Microelectrode Study of Delayed Conduction in the Canine Right Bundle Branch
The electrophysiology of conduction delay was investigated in the semi-isolated right bundle branch of 30 large mongrel dogs. Delay was produced by the external application of an electric blocking current to the bundle branch. Multiple recordings with glass capillary microelectrodes revealed two basic deflections associated with the delay phenomenon. An initial, or leading, deflection originated from the proximal or leading edge of the block and was rapidly transmitted through the block with progressive decay of voltage and rise velocity. A second, or trailing, deflection originated from the regenerative response at the distal or trailing edge of the block and was rapidly transmitted retrograde into the block, with progressive decay of voltage and rise velocity. The transmitted potentials appeared to be electrotonic in nature.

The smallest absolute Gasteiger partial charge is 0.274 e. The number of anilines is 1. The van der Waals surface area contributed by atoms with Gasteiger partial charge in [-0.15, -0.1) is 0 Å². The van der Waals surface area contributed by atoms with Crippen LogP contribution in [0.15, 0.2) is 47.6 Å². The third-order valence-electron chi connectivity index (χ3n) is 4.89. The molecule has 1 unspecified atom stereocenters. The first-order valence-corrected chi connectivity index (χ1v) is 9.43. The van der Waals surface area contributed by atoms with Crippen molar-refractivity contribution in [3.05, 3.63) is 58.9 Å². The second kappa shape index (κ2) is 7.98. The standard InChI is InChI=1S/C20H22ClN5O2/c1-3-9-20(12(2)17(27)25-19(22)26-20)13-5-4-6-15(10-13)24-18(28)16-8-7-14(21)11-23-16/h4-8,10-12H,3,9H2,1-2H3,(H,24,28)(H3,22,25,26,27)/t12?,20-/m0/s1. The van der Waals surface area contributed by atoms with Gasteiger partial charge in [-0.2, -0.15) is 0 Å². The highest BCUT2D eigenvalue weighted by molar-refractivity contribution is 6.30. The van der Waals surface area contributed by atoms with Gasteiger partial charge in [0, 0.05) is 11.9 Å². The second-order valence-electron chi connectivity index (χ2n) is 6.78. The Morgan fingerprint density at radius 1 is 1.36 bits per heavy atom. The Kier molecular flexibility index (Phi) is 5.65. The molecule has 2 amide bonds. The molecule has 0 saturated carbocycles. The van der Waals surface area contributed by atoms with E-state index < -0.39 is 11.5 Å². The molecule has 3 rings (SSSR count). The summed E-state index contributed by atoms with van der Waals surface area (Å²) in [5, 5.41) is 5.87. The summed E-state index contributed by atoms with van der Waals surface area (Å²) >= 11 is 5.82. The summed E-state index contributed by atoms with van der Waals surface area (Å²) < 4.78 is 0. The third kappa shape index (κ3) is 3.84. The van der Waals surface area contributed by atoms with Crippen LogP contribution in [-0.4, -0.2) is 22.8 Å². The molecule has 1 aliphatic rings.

The leading deflection appeared to be the transmitted event which maintained a conduction ratio of 1:1 through the block. The magnitude of delay was then related to the time required for this deflection to reach the threshold potential and initiate a regenerative response in the trailing portion of the block where the cells were less affected by the blocking current.
- partial block
- mechanism of block
- electric blocking current
- incomplete bundle-branch block
- Accepted October 10, 1968.
- © 1968 American Heart Association, Inc.